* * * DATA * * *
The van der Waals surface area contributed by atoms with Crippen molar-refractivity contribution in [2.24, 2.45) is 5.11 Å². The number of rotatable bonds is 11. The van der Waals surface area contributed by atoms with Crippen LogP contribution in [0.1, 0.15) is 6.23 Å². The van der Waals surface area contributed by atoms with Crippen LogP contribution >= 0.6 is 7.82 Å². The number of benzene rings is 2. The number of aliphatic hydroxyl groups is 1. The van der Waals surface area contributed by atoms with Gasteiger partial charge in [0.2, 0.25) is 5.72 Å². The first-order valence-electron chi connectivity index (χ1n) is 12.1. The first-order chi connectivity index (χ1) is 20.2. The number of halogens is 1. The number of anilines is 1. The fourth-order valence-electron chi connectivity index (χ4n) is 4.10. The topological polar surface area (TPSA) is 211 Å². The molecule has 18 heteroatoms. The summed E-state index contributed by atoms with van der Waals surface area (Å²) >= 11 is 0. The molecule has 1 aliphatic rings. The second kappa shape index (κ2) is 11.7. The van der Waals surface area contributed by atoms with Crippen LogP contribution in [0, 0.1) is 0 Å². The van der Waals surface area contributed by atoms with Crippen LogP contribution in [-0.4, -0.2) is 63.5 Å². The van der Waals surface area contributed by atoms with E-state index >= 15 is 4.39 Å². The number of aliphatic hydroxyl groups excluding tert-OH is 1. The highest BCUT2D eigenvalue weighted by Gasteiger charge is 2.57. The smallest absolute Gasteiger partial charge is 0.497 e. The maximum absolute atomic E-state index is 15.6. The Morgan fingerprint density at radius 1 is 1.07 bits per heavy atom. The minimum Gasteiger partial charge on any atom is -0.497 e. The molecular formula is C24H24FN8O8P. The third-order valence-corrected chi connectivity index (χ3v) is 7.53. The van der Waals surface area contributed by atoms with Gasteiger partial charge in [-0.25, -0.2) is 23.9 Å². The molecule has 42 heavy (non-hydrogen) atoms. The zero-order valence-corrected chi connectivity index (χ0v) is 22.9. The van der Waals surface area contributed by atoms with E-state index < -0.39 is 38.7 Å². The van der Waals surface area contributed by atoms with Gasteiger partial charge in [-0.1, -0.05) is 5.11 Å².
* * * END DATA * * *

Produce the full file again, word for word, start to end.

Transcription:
The van der Waals surface area contributed by atoms with Crippen molar-refractivity contribution in [2.24, 2.45) is 5.11 Å². The number of rotatable bonds is 11. The van der Waals surface area contributed by atoms with Crippen LogP contribution in [0.1, 0.15) is 6.23 Å². The van der Waals surface area contributed by atoms with Crippen LogP contribution >= 0.6 is 7.82 Å². The number of benzene rings is 2. The number of aliphatic hydroxyl groups is 1. The van der Waals surface area contributed by atoms with Gasteiger partial charge in [0.2, 0.25) is 5.72 Å². The first-order valence-electron chi connectivity index (χ1n) is 12.1. The first-order chi connectivity index (χ1) is 20.2. The number of halogens is 1. The number of anilines is 1. The fourth-order valence-electron chi connectivity index (χ4n) is 4.10. The topological polar surface area (TPSA) is 211 Å². The molecule has 18 heteroatoms. The summed E-state index contributed by atoms with van der Waals surface area (Å²) >= 11 is 0. The molecule has 1 aliphatic rings. The second kappa shape index (κ2) is 11.7. The van der Waals surface area contributed by atoms with Crippen LogP contribution in [0, 0.1) is 0 Å². The van der Waals surface area contributed by atoms with Crippen LogP contribution in [-0.4, -0.2) is 63.5 Å². The van der Waals surface area contributed by atoms with E-state index >= 15 is 4.39 Å². The number of aliphatic hydroxyl groups excluding tert-OH is 1. The highest BCUT2D eigenvalue weighted by Gasteiger charge is 2.57. The smallest absolute Gasteiger partial charge is 0.497 e. The maximum absolute atomic E-state index is 15.6. The Morgan fingerprint density at radius 1 is 1.07 bits per heavy atom. The minimum Gasteiger partial charge on any atom is -0.497 e. The molecular formula is C24H24FN8O8P. The third-order valence-corrected chi connectivity index (χ3v) is 7.53. The van der Waals surface area contributed by atoms with Gasteiger partial charge in [-0.25, -0.2) is 23.9 Å². The molecule has 42 heavy (non-hydrogen) atoms. The zero-order valence-corrected chi connectivity index (χ0v) is 22.9. The van der Waals surface area contributed by atoms with E-state index < -0.39 is 38.7 Å². The van der Waals surface area contributed by atoms with Gasteiger partial charge in [-0.1, -0.05) is 5.11 Å².